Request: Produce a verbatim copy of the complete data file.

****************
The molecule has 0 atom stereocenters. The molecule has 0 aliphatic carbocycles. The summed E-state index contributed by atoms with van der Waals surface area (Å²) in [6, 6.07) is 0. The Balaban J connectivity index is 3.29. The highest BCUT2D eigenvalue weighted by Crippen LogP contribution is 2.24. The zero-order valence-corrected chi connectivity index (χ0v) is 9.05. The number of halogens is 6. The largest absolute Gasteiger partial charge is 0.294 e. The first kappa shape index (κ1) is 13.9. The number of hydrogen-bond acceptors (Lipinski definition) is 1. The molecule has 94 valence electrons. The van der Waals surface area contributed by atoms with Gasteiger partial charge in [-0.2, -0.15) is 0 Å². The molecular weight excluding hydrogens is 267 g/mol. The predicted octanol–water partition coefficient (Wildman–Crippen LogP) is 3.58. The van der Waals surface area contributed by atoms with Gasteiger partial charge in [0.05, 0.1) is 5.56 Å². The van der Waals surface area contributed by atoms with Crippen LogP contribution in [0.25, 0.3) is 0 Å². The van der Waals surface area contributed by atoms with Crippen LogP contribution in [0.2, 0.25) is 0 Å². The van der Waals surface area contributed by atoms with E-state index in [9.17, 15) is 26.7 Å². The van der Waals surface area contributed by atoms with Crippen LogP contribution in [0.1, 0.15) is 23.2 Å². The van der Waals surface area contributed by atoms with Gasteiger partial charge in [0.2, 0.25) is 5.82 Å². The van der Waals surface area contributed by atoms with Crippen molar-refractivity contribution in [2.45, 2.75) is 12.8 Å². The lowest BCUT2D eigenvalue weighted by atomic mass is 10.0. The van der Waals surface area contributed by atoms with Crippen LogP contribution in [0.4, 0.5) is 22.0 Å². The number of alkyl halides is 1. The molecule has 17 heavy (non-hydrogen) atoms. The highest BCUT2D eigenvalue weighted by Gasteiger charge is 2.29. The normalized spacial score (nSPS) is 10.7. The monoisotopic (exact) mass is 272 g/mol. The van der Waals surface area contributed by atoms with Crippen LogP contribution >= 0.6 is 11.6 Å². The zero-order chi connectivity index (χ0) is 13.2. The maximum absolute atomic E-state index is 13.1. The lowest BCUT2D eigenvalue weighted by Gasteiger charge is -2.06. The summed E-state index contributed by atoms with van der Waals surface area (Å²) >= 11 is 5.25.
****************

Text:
The molecule has 0 atom stereocenters. The molecule has 0 aliphatic carbocycles. The summed E-state index contributed by atoms with van der Waals surface area (Å²) in [6, 6.07) is 0. The Balaban J connectivity index is 3.29. The highest BCUT2D eigenvalue weighted by Crippen LogP contribution is 2.24. The zero-order valence-corrected chi connectivity index (χ0v) is 9.05. The number of halogens is 6. The largest absolute Gasteiger partial charge is 0.294 e. The first kappa shape index (κ1) is 13.9. The number of hydrogen-bond acceptors (Lipinski definition) is 1. The molecule has 94 valence electrons. The van der Waals surface area contributed by atoms with Gasteiger partial charge in [-0.2, -0.15) is 0 Å². The molecular weight excluding hydrogens is 267 g/mol. The predicted octanol–water partition coefficient (Wildman–Crippen LogP) is 3.58. The van der Waals surface area contributed by atoms with Gasteiger partial charge in [0.05, 0.1) is 5.56 Å². The van der Waals surface area contributed by atoms with Crippen LogP contribution in [0.25, 0.3) is 0 Å². The van der Waals surface area contributed by atoms with Crippen LogP contribution in [0.2, 0.25) is 0 Å². The van der Waals surface area contributed by atoms with E-state index in [9.17, 15) is 26.7 Å². The van der Waals surface area contributed by atoms with Crippen LogP contribution in [0.1, 0.15) is 23.2 Å². The van der Waals surface area contributed by atoms with Gasteiger partial charge in [0.2, 0.25) is 5.82 Å². The van der Waals surface area contributed by atoms with Crippen molar-refractivity contribution in [2.45, 2.75) is 12.8 Å². The lowest BCUT2D eigenvalue weighted by atomic mass is 10.0. The van der Waals surface area contributed by atoms with Crippen LogP contribution in [0.4, 0.5) is 22.0 Å². The number of alkyl halides is 1. The molecule has 17 heavy (non-hydrogen) atoms. The highest BCUT2D eigenvalue weighted by Gasteiger charge is 2.29. The normalized spacial score (nSPS) is 10.7. The monoisotopic (exact) mass is 272 g/mol. The van der Waals surface area contributed by atoms with Crippen LogP contribution >= 0.6 is 11.6 Å². The zero-order chi connectivity index (χ0) is 13.2. The maximum absolute atomic E-state index is 13.1. The lowest BCUT2D eigenvalue weighted by Gasteiger charge is -2.06. The summed E-state index contributed by atoms with van der Waals surface area (Å²) >= 11 is 5.25.